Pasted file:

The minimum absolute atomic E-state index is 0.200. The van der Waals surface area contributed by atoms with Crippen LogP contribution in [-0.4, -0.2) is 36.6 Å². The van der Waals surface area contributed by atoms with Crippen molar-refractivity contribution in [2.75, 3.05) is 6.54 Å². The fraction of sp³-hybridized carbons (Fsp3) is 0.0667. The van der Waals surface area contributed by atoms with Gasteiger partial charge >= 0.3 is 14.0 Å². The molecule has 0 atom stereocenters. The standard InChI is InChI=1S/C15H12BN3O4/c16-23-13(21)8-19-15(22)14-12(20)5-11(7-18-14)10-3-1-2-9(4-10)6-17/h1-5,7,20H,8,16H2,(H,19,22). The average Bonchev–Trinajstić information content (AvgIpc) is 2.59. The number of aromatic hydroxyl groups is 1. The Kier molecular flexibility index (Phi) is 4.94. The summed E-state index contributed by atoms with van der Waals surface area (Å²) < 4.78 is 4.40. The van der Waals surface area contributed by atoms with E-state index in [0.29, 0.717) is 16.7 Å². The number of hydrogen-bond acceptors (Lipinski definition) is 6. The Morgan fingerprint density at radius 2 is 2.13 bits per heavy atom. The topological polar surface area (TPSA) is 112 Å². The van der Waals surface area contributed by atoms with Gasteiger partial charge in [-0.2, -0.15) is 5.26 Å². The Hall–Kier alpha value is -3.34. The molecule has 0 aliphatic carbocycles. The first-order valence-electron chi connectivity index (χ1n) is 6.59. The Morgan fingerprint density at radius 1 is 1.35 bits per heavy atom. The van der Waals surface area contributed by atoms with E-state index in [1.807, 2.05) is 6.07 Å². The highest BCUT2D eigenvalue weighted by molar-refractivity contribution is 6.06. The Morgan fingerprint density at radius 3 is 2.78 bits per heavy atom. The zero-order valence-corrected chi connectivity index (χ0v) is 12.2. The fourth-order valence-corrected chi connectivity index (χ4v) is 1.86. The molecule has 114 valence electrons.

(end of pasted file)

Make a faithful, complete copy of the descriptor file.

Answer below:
The minimum absolute atomic E-state index is 0.200. The van der Waals surface area contributed by atoms with Crippen LogP contribution in [-0.4, -0.2) is 36.6 Å². The van der Waals surface area contributed by atoms with Crippen molar-refractivity contribution in [2.75, 3.05) is 6.54 Å². The fraction of sp³-hybridized carbons (Fsp3) is 0.0667. The van der Waals surface area contributed by atoms with Gasteiger partial charge >= 0.3 is 14.0 Å². The molecule has 0 atom stereocenters. The standard InChI is InChI=1S/C15H12BN3O4/c16-23-13(21)8-19-15(22)14-12(20)5-11(7-18-14)10-3-1-2-9(4-10)6-17/h1-5,7,20H,8,16H2,(H,19,22). The average Bonchev–Trinajstić information content (AvgIpc) is 2.59. The number of aromatic hydroxyl groups is 1. The Kier molecular flexibility index (Phi) is 4.94. The summed E-state index contributed by atoms with van der Waals surface area (Å²) < 4.78 is 4.40. The van der Waals surface area contributed by atoms with E-state index in [0.29, 0.717) is 16.7 Å². The number of hydrogen-bond acceptors (Lipinski definition) is 6. The Morgan fingerprint density at radius 2 is 2.13 bits per heavy atom. The topological polar surface area (TPSA) is 112 Å². The van der Waals surface area contributed by atoms with Gasteiger partial charge in [-0.2, -0.15) is 5.26 Å². The Hall–Kier alpha value is -3.34. The molecule has 0 aliphatic carbocycles. The first-order valence-electron chi connectivity index (χ1n) is 6.59. The Morgan fingerprint density at radius 1 is 1.35 bits per heavy atom. The van der Waals surface area contributed by atoms with E-state index in [1.807, 2.05) is 6.07 Å². The highest BCUT2D eigenvalue weighted by molar-refractivity contribution is 6.06. The Morgan fingerprint density at radius 3 is 2.78 bits per heavy atom. The zero-order valence-corrected chi connectivity index (χ0v) is 12.2. The fourth-order valence-corrected chi connectivity index (χ4v) is 1.86. The molecule has 114 valence electrons.